Research Article

Neuroendocrine Carcinoma of the Head and Neck: HPVStatus and Co-Expression of Immunomodulating Receptors

Katharina Bahr1*, Stefanie Zimmer2, Erik Springer3, Christian Fottner4, Sven Becker5, Christoph Matthias5 and Julian Künzel1
1Department of Otorhinolaryngology, Head and Neck Surgery, University Medical Center Mainz, Germany
2Institute of Pathology, University Medical Center Mainz, Germany
3Institute of Molecular Pathology, University Medical Center Mainz, Germany
4Department of Endocrine and Neuroendocrine Tumors, University Medical Center Mainz, Germany
5Department of ENT & Otorhinolaryngology, Head and Neck Surgery, University Medical Center Mainz, Germany

*Corresponding author: Katharina Bahr, Department of Otorhinolaryngology, Head and Neck Surgery, University Hospital of Mainz, Germany

Published: 18 Sep, 2018
Cite this article as: Bahr K, Zimmer S, Springer E, Fottner C, Becker S, Matthias C, et al. Neuroendocrine Carcinoma of the Head and Neck: HPV-Status and Co-Expression of Immunomodulating Receptors. Clin Surg. 2018; 3: 2118.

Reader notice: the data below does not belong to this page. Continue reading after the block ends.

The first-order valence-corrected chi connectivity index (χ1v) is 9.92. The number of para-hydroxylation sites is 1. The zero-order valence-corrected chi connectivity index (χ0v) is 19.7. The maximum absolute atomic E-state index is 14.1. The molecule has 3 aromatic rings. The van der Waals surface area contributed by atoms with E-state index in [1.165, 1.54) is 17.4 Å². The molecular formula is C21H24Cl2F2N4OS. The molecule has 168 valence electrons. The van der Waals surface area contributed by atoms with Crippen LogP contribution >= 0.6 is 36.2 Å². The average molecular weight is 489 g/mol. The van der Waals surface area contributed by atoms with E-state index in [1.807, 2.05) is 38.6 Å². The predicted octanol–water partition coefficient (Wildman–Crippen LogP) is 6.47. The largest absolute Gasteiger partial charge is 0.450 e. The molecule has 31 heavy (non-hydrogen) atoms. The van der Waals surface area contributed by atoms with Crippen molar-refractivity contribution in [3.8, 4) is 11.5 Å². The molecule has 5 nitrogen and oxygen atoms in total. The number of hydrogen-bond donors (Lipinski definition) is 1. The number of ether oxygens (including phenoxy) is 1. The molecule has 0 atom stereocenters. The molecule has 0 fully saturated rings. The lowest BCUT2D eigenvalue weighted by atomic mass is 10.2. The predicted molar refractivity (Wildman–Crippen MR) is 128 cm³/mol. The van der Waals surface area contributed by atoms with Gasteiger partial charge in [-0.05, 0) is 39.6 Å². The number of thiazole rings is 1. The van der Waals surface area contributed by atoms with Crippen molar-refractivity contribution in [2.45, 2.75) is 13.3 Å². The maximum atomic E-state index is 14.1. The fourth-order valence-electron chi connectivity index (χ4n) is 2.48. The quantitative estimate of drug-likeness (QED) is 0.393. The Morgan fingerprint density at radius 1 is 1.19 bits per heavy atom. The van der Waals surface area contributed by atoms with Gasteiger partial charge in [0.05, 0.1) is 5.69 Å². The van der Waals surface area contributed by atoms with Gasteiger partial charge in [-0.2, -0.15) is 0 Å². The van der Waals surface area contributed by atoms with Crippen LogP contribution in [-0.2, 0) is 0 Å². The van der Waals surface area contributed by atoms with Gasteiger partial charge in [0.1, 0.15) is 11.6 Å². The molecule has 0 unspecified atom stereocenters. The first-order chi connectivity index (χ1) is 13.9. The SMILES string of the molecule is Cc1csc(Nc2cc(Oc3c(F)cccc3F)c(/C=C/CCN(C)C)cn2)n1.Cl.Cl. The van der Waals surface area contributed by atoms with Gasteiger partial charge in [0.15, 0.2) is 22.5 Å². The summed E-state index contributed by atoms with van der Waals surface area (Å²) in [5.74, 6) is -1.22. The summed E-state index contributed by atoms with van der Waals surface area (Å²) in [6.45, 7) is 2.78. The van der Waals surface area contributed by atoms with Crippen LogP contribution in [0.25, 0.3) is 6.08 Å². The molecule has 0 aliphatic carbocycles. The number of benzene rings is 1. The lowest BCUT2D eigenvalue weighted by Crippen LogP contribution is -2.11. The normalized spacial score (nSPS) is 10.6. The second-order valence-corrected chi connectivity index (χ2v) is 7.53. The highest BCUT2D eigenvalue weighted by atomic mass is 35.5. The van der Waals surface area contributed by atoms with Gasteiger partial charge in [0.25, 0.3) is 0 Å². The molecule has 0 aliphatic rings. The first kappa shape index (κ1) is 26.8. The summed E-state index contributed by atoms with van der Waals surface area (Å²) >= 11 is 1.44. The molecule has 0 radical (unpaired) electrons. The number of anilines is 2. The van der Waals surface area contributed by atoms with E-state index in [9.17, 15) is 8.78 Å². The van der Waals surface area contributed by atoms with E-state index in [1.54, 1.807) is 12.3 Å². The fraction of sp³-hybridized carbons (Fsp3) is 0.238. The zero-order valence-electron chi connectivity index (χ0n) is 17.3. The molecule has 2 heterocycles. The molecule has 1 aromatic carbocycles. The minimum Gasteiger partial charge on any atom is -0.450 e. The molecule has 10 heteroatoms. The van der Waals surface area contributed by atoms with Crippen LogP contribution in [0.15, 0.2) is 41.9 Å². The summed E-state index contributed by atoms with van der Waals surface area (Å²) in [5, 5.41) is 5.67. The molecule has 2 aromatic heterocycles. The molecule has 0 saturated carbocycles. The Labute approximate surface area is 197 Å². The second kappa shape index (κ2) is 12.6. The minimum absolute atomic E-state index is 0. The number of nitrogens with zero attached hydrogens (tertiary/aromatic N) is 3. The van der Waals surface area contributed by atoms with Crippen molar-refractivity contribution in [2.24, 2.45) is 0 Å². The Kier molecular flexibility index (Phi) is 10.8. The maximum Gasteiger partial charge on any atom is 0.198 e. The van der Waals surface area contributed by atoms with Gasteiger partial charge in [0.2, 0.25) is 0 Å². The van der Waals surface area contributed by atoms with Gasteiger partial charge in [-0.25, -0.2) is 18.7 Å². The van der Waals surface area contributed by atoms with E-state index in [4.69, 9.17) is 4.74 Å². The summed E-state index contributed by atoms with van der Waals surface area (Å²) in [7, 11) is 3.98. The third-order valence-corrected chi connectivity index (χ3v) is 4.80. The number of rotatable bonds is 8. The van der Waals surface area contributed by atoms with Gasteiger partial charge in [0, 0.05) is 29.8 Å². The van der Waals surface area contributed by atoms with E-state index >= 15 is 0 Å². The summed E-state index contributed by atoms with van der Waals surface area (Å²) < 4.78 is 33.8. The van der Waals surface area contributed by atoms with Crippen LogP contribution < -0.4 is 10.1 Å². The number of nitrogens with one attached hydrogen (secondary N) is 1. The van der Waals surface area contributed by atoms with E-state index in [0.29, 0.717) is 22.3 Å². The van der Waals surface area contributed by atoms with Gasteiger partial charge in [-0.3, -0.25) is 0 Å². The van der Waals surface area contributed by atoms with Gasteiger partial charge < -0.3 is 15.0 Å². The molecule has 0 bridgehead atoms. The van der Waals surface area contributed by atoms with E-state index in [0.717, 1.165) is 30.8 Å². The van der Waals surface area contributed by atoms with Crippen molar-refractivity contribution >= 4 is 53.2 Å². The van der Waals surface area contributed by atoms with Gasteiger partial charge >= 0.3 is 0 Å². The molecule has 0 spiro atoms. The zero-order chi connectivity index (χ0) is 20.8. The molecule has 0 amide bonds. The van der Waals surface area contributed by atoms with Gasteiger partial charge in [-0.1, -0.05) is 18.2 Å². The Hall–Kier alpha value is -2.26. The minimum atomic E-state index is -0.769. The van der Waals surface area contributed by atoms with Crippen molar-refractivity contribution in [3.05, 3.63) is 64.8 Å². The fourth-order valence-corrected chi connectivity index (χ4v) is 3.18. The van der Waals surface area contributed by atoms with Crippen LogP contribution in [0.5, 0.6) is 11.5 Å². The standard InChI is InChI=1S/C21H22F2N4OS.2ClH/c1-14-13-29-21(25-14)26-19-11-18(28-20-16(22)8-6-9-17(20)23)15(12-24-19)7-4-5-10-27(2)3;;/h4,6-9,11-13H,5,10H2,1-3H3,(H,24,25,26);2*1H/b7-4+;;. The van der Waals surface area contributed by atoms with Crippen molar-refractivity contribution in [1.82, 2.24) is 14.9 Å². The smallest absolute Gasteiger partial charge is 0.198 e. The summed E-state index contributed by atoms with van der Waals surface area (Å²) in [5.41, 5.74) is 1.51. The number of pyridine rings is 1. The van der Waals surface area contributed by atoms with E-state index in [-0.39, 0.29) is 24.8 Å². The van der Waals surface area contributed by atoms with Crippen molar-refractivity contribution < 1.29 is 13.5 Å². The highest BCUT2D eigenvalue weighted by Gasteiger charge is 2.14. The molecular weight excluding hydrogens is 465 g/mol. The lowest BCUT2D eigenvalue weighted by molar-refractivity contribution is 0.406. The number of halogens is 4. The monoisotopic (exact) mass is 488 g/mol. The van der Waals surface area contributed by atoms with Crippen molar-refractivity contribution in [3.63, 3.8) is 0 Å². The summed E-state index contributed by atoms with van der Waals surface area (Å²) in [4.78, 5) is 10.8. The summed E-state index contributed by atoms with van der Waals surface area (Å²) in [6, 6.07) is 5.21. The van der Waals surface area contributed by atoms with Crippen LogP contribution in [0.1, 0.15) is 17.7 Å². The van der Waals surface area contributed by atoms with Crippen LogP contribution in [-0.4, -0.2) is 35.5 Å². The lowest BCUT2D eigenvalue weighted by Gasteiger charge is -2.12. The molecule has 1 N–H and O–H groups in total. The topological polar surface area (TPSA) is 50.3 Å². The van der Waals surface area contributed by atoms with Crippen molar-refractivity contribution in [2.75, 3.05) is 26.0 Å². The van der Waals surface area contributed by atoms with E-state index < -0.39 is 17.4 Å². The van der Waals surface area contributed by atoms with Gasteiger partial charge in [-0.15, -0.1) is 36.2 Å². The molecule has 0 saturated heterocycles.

Introduction: Lately, HPV-association of head and neck tumors has frequently been described in the literature, occurring not only in squamous cell carcinomas, but also in the less common neuroendocrine carcinomas (NEC) of the head and neck region.
The PD-1/PD-L1 checkpoint was found to be associated with a better outcome in patients with HPV-positive squamous cell carcinoma. It is source to antibody-therapies, such as Pembrolizumab.
Methods: The aim of this study was to determine the HPV-status of NEC of the head and neck region that were collected at our department during surgery in the course of the last 11 years. Additionally, the samples were analyzed in terms of their expression of PD-1, PD-L1 and PD-L2.
Results: Seven different NEC tumor samples of the head and neck region were analyzed; three of them (43%) showed HPV-association. All three HPV-positive samples showed HPV type 18 on molecular pathological analysis. Expression of PD-1 and PD-L1 differed widely between the samples and showed no correlation to the HPV-status. PD-L2 showed a stronger expression in HPV-positive samples.
Conclusion: HPV type 18 appears to be frequently associated with NEC. PD-L1 und PD-L2 expression varies widely in NEC. Its role in NEC to date remains unclear. Multicentric studies are required.
Keywords: Neuroendocrine carcinoma; HPV; PD-L1; Head and neck